From bulls to berries — they are polar opposites but Ben and Rebecca Trotter are hoping they attract.
A new report has found more than 10 percent of the fruit grown in Central Otago is not being sold or eaten.
Avocado growers are having a tough run this season, with large volumes of fruit coupled with weaker than usual demand pushing down returns.
A South Canterbury husband-and-wife team are squeezing every return they can out of an organic crop, writes Tim Cronshaw.
An annual tour of the tulip fields will wilt this year if Southland remains in Alert Level 2, an event organiser says.
More than 80 of the first seasonal workers to come to New Zealand as part of the country’s one-way travel bubble with three Pacific countries have arrived in Central Otago.
Grain farmer Anthony Hampton has timed the final sowing of wheat on his Lauriston farm to perfection.
Business is booming since a transtasman partnership bought an organic market garden in North Otago. Shawn McAvinue talks to Organic Solutions co-founder James Porteous about adding value to his...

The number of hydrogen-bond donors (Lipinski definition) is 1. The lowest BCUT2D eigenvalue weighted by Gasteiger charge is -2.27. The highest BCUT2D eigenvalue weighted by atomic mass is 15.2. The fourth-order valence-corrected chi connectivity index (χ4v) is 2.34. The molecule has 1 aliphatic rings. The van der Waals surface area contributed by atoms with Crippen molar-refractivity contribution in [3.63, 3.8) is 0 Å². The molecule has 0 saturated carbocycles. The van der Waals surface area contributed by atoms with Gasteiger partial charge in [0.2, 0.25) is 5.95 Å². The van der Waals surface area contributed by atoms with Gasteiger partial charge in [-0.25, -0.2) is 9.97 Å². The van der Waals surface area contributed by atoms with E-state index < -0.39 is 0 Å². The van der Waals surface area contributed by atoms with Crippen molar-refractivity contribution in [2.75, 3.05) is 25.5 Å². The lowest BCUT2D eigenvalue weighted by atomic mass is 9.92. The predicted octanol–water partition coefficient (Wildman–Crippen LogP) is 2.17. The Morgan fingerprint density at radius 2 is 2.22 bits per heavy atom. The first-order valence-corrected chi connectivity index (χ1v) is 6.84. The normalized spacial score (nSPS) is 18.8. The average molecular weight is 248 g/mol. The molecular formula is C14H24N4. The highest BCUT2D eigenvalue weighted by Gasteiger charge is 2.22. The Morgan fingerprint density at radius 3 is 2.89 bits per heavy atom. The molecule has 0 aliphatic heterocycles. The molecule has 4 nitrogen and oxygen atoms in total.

An unassuming pine plantation that put the small rural town of Tarras on the map of Lord of the Rings fans has been destroyed by alpine thunder-and-lightning storms worthy of a battle between Gandalf and the Balrog.
Sweep into Clandon Daffodil's driveway on the outskirts of Hamilton you'll be treated to an unusually vibrant spectacle.
Locked-down flower growers in Auckland are having to turn their blooms to compost, and an Invercargill grower understands their pain.
Ingka Group — one of 12 different groups of companies that own Swedish furniture and homeware giant Ikea — has bought a 5500ha sheep and beef station in the Catlins for forestry development.
A Southland beekeeper is asking southerners to take part in Bee Aware Month this September and plant for bees.
Ingka Group — one of 12 different groups of companies that own Swedish furniture and homeware giant IKEA — has got the green light to buy a 5500ha sheep and beef station in the Catlins for forestry development.
Dunedin growers of leafy greens are rejoicing as the drop to Alert Level 2 means the return of Farmers Markets where the majority of their produce is sold.
Under alert level 4 flower growers aren't able to sell or distribute their goods. This means months of work and beautiful flowers are going straight into the bin.
The boundary south of Auckland is the same one used in February this year and sits right in the middle of some vegetable growing operations and farms.